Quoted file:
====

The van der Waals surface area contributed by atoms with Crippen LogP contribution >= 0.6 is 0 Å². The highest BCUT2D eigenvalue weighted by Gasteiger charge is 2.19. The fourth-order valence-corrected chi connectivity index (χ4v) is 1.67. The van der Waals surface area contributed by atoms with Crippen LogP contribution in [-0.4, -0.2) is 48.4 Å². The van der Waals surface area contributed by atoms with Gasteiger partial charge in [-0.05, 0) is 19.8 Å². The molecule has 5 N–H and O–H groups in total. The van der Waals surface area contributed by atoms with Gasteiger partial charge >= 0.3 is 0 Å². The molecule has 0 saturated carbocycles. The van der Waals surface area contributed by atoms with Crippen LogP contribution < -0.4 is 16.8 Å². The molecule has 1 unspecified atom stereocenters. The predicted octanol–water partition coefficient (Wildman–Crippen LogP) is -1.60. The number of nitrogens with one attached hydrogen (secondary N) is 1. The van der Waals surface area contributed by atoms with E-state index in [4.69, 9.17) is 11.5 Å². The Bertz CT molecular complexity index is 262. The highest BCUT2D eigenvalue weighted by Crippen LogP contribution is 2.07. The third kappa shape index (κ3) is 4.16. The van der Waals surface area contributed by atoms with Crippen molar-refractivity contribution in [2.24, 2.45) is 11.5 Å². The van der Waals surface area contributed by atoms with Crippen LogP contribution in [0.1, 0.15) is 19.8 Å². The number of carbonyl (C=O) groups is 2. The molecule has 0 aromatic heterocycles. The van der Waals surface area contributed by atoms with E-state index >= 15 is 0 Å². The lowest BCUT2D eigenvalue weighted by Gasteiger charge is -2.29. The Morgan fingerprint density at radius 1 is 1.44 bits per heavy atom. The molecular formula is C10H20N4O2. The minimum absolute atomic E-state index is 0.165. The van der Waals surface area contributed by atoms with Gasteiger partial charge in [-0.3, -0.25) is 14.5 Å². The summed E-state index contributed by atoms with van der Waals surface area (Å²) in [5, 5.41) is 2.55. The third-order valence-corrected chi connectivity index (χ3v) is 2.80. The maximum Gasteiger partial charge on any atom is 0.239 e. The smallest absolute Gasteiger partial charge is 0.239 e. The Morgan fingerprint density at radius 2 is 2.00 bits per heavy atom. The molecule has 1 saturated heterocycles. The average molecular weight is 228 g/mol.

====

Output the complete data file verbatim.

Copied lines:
The van der Waals surface area contributed by atoms with Crippen LogP contribution >= 0.6 is 0 Å². The highest BCUT2D eigenvalue weighted by Gasteiger charge is 2.19. The fourth-order valence-corrected chi connectivity index (χ4v) is 1.67. The van der Waals surface area contributed by atoms with Crippen LogP contribution in [-0.4, -0.2) is 48.4 Å². The van der Waals surface area contributed by atoms with Gasteiger partial charge in [-0.05, 0) is 19.8 Å². The molecule has 5 N–H and O–H groups in total. The van der Waals surface area contributed by atoms with Gasteiger partial charge >= 0.3 is 0 Å². The molecule has 0 saturated carbocycles. The van der Waals surface area contributed by atoms with Crippen LogP contribution < -0.4 is 16.8 Å². The molecule has 1 unspecified atom stereocenters. The predicted octanol–water partition coefficient (Wildman–Crippen LogP) is -1.60. The number of nitrogens with one attached hydrogen (secondary N) is 1. The van der Waals surface area contributed by atoms with E-state index in [4.69, 9.17) is 11.5 Å². The Bertz CT molecular complexity index is 262. The highest BCUT2D eigenvalue weighted by Crippen LogP contribution is 2.07. The third kappa shape index (κ3) is 4.16. The van der Waals surface area contributed by atoms with Crippen molar-refractivity contribution in [2.24, 2.45) is 11.5 Å². The van der Waals surface area contributed by atoms with Crippen LogP contribution in [0.1, 0.15) is 19.8 Å². The number of carbonyl (C=O) groups is 2. The molecule has 0 aromatic heterocycles. The van der Waals surface area contributed by atoms with E-state index >= 15 is 0 Å². The lowest BCUT2D eigenvalue weighted by Gasteiger charge is -2.29. The Morgan fingerprint density at radius 1 is 1.44 bits per heavy atom. The molecular formula is C10H20N4O2. The minimum absolute atomic E-state index is 0.165. The van der Waals surface area contributed by atoms with Gasteiger partial charge in [-0.3, -0.25) is 14.5 Å². The summed E-state index contributed by atoms with van der Waals surface area (Å²) in [5, 5.41) is 2.55. The third-order valence-corrected chi connectivity index (χ3v) is 2.80. The maximum Gasteiger partial charge on any atom is 0.239 e. The smallest absolute Gasteiger partial charge is 0.239 e. The Morgan fingerprint density at radius 2 is 2.00 bits per heavy atom. The molecule has 1 saturated heterocycles. The average molecular weight is 228 g/mol.